Fly Fishing for Tarpon on South Padre Island
South Padre Island is not surrounded by the mystique of the Florida Keys, Homossasa or other famed tarpon fisheries. However, it is surrounded by tarpon. Those lucky enough to fish the waters which border this tiny sand spit from March through November can attest to this. The primary location for finding silver kings during their stay near South Padre is the Brazos Santiago Pass. This natural pass, which separates South Padre Island from Boca Chica Beach to the south, has been jettied and dredged to a depth of 35 feet. The depth certainly helps draw fish, but tarpon have been coming to this historic pass long before the first sand was sucked from the bottom and are likely to continue well into the future.
Regardless of why the tarpon congregate at this pass, the fact is they are here in fishable numbers and a wide range of sizes from March through November. During this time period, expert fly fishers and beginners alike stand a good chance at jumping and perhaps even landing a tarpon. Furthermore, since the fish here range in size from 10 to 200 pounds, practically every saltwater fly fisherman already has the necessary tackle and flies for getting into some sort of tarpon action on South Padre without a major expenditure.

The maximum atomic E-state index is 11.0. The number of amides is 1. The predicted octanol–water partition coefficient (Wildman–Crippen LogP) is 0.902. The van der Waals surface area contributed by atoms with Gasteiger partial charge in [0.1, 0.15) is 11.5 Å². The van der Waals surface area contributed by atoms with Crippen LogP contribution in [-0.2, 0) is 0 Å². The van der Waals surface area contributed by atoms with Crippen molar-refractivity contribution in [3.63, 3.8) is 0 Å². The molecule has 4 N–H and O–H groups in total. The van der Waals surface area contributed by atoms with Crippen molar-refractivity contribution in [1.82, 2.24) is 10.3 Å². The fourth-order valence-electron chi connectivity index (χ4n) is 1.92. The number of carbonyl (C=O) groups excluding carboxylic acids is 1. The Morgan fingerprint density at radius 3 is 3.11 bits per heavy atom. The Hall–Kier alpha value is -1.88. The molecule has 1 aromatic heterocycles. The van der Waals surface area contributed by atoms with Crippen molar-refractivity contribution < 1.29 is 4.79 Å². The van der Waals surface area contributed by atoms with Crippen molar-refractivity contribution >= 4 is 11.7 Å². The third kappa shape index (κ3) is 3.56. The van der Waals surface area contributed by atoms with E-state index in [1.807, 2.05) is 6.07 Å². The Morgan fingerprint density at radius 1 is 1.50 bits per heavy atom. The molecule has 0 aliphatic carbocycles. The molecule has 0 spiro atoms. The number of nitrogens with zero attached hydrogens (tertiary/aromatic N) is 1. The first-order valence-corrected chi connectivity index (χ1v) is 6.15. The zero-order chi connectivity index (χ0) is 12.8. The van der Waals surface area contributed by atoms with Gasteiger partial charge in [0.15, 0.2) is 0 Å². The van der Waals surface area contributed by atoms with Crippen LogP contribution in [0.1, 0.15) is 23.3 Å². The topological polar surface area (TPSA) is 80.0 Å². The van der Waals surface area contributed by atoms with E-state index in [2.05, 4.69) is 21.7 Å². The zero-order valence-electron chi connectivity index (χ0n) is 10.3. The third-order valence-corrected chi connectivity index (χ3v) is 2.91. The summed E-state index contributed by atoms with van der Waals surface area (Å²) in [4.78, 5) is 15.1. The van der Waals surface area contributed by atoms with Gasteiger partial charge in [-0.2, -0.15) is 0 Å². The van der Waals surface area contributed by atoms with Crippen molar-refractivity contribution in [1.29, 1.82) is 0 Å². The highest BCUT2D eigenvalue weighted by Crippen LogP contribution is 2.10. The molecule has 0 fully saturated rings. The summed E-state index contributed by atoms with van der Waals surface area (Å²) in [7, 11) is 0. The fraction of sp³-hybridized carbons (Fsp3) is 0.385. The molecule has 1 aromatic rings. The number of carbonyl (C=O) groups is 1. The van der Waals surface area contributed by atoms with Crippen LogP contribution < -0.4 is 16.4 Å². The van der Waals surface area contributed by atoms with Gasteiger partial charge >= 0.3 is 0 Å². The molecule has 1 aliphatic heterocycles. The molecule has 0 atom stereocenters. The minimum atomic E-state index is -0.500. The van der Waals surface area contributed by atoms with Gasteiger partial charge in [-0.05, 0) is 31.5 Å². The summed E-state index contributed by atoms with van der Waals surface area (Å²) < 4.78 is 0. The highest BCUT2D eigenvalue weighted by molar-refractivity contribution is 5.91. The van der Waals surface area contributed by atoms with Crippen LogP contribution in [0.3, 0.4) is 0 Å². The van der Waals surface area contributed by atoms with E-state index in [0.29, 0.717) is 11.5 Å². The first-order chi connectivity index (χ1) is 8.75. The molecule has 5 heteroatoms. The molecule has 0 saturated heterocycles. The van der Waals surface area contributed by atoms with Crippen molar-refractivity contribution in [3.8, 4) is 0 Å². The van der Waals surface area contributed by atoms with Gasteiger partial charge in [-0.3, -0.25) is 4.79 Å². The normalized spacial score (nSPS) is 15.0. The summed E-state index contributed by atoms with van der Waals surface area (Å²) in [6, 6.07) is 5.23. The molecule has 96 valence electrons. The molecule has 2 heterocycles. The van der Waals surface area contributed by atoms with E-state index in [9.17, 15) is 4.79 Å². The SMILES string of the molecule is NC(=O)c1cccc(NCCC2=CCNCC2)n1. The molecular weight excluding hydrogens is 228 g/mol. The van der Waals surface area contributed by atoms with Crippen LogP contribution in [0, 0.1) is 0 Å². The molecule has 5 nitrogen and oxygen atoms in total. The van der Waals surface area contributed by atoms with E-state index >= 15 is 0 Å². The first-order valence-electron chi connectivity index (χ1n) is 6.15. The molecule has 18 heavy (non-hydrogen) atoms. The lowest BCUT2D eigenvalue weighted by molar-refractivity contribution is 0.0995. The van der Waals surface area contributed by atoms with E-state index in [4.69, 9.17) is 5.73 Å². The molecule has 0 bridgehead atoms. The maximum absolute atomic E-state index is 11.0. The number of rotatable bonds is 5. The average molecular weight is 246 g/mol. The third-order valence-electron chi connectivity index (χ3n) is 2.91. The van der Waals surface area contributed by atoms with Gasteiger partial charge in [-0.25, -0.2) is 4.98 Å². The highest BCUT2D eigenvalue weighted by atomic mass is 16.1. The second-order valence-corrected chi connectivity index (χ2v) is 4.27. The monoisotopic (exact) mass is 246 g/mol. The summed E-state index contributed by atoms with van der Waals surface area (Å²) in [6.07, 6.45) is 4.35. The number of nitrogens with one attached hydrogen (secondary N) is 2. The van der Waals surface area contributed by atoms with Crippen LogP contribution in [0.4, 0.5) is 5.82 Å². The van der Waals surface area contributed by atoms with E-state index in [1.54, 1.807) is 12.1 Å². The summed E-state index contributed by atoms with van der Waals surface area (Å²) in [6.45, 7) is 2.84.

Rods as light as an 8-weight, which is capable of landing fish up to about 30 pounds, can get anglers in the ballgame. The heavier the rod, the broader the range of fish an angler can reasonably expect to tangle with. Therefore, serious tarpon chasers are best served with 10 to 12-weight sticks. All rods should be mated with disc-drag reels loaded with intermediate fly line and at least 175 yards of backing. Fly selection is relatively simple as well. South Padre tarpon will readily gulp large Clousers, Deceivers, and Tarpon Bunnies.
This same equipment, provided you don’t mind getting it dunked in the brine, can be used in late summer to chase tarpon along the beachfront. From late July through mid-September, silver kings can be seen swimming in the guts running parallel to the beach. A four-wheel drive vehicle is handy to help keep up with the fast moving schools as they roam between the Brazos Santiago Pass on the southern end and the Mansfield Cut 27-miles north. Anglers without wheels can busy themselves casting to surf-run specks, Spanish mackerel, ladyfish, snook and pompano while waiting for schools of silver kings to pass through.
As the weather cools heading into fall, the fish retreat to the Pass, where they remain until the water temperature dips into the mid-60s, usually mid- to late-November, although fish have been caught into December during warmer years. This is the best time to catch true trophy tarpon, as triple-digit fish are heavily concentrated within the confines of the Pass.